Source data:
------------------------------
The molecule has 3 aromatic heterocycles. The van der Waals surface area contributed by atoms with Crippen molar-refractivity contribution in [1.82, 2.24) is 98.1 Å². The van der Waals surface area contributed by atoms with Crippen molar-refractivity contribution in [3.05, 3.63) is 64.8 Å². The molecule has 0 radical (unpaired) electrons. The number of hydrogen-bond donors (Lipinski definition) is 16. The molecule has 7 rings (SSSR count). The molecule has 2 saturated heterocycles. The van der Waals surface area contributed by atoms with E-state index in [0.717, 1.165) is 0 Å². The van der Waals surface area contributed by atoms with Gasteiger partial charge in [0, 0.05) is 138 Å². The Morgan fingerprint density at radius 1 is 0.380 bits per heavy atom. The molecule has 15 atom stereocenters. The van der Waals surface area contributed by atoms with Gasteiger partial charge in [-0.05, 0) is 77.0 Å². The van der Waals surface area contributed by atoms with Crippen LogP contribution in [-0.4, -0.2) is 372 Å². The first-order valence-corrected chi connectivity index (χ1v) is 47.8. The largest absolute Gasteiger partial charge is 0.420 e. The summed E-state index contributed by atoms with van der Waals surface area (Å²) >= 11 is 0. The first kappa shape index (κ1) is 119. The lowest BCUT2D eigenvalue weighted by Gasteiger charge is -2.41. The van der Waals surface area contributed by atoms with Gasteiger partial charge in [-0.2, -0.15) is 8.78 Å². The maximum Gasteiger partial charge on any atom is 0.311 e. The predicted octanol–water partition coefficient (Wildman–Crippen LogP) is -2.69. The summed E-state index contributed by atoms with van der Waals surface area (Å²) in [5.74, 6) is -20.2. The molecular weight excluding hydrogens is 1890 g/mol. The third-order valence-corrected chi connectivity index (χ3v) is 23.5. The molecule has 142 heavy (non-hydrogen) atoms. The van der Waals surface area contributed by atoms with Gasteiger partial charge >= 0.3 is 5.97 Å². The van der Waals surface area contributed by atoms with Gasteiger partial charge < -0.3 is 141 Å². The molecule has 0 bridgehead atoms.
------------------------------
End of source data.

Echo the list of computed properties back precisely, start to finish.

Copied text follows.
The molecule has 3 aromatic heterocycles. The van der Waals surface area contributed by atoms with Crippen molar-refractivity contribution in [1.82, 2.24) is 98.1 Å². The van der Waals surface area contributed by atoms with Crippen molar-refractivity contribution in [3.05, 3.63) is 64.8 Å². The molecule has 0 radical (unpaired) electrons. The number of hydrogen-bond donors (Lipinski definition) is 16. The molecule has 7 rings (SSSR count). The molecule has 2 saturated heterocycles. The van der Waals surface area contributed by atoms with E-state index in [0.717, 1.165) is 0 Å². The van der Waals surface area contributed by atoms with Gasteiger partial charge in [0, 0.05) is 138 Å². The Morgan fingerprint density at radius 1 is 0.380 bits per heavy atom. The molecule has 15 atom stereocenters. The van der Waals surface area contributed by atoms with Gasteiger partial charge in [-0.05, 0) is 77.0 Å². The van der Waals surface area contributed by atoms with Crippen LogP contribution in [-0.4, -0.2) is 372 Å². The first-order valence-corrected chi connectivity index (χ1v) is 47.8. The largest absolute Gasteiger partial charge is 0.420 e. The summed E-state index contributed by atoms with van der Waals surface area (Å²) >= 11 is 0. The first kappa shape index (κ1) is 119. The lowest BCUT2D eigenvalue weighted by Gasteiger charge is -2.41. The van der Waals surface area contributed by atoms with Gasteiger partial charge in [-0.2, -0.15) is 8.78 Å². The maximum Gasteiger partial charge on any atom is 0.311 e. The predicted octanol–water partition coefficient (Wildman–Crippen LogP) is -2.69. The summed E-state index contributed by atoms with van der Waals surface area (Å²) in [5.74, 6) is -20.2. The molecular weight excluding hydrogens is 1890 g/mol. The third-order valence-corrected chi connectivity index (χ3v) is 23.5. The molecule has 142 heavy (non-hydrogen) atoms. The van der Waals surface area contributed by atoms with Gasteiger partial charge >= 0.3 is 5.97 Å². The van der Waals surface area contributed by atoms with Gasteiger partial charge < -0.3 is 141 Å². The molecule has 0 bridgehead atoms.